It’s almost time to break out the eye masks. The clock on the dresser says 5:30, and bright, buttery light is already streaming through my window. Pretty soon I will have to start using my eye mask if I want to sleep in past 5am, but not yet. It’s early May in Canada and the light feels like a gift after months of short dark days. Not yet. I’ll put up with being tired a little longer.
Everybody is up earlier. I start work at 6:30 so I can get some work under my belt before the children wake up, but the light drives them out of bed at 6:40. My early morning financial analysis now happens while I field requests for cuddles, breakfast, and chat. This is my quiet time to work while you are asleep, I say, and the kids are old enough to understand that means ‘leave mom alone.’
‘Alone’ is a relative term that usually means ‘go lay in mom’s bed and read while waiting for a cuddle.’ By the time 7:10 rolls around, my husband is downstairs making the kids’ lunches, and the entire house smells like his breakfast sausage. Soon he will leave for work.
Outside the sky is as bright as afternoon. I can hear the complaining cries of the eagle chicks in the Douglas Fir tree across the street, and I look up in time to see the Bald Eagle parent leave again to look for food. It’s 7:30 and I need to go make something for my own chicks. I swoop in to give them their daily cuddle, my mind already on my morning latte.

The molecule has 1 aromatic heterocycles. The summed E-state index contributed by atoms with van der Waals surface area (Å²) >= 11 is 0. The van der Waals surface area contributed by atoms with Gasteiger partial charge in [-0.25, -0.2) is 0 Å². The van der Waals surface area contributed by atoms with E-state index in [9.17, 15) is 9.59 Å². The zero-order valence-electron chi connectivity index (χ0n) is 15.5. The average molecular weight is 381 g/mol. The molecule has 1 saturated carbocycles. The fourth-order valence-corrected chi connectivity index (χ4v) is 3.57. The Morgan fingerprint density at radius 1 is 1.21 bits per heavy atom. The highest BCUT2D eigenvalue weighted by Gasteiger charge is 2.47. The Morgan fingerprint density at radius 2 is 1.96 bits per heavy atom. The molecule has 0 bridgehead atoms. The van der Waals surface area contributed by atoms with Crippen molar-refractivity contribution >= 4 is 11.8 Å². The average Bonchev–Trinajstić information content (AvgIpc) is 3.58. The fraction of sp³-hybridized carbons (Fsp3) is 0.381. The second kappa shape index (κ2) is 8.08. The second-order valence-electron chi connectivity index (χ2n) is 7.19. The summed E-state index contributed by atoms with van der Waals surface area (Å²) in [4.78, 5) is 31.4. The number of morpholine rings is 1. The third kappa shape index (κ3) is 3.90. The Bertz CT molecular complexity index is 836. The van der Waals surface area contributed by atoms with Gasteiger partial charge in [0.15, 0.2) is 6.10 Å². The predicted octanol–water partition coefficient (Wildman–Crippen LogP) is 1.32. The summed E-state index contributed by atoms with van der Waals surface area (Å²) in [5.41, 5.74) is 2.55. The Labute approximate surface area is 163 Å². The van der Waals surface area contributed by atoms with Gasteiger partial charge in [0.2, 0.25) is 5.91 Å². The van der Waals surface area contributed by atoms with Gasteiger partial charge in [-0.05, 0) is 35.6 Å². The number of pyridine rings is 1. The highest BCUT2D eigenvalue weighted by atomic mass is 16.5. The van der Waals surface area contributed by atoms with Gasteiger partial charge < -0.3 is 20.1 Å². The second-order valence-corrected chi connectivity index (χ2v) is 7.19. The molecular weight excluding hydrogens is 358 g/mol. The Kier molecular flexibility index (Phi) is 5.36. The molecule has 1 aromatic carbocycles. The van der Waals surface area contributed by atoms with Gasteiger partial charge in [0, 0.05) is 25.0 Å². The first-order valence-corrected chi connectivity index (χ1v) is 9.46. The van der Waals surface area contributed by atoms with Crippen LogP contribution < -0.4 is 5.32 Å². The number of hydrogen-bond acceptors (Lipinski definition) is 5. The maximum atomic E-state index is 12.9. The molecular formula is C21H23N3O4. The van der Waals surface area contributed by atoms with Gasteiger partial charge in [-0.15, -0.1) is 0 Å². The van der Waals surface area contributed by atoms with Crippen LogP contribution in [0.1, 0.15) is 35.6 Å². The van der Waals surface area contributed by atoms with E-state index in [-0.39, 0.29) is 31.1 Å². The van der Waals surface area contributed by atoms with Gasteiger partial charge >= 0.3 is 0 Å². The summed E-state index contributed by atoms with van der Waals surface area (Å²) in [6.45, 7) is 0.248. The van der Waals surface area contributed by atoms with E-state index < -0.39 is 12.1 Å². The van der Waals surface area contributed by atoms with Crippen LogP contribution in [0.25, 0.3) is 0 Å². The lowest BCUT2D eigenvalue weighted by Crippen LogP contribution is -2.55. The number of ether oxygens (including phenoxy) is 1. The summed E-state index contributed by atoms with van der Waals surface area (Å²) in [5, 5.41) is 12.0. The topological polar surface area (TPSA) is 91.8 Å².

I don’t really believe in aiming for a work-life blend. That sounds like what happens when someone turns on a blender before putting on the lid. I like to keep guard rails around my family and work time, enforcing a separation between the two so I’m not pulled to pieces trying to cover too much.
If I had to pick a metaphor, I’m aiming for something like Butchart Gardens-a full lush life with little green breathing spaces between the various things. In the morning, though, it feels like I hop over fences at high speed, switching between co-parent and employee in a way that is both intense and routine.
I wonder if work/life blend believes in me, even if I don’t believe in it, I think, back at my desk after dropping off the kids at school. My latte is still warm and tastes like ginger and cloves. Or maybe the different parts of my life are like the oregano in my community garden–if given sun and good soil, they will try to spread out and colonize all available space. Some days I resent how often I have to trim the oregano back to keep it from overrunning everything else in my garden. Most days I’m grateful for it’s abundance.
And that, perhaps, summarizes the way I feel about working in the same space as I parent. Both my children and my work want my attention. Neither really likes to share. The only boundaries they recognize are the ones I enforce. And yet, like the light on a Canadian Spring day, this particular time with the children is fleeting. I can put up with being tired a little longer. I sit here in front of my spreadsheet, latte in hand and the memory of childish kisses warm on my cheeks, I am grateful for the abundance.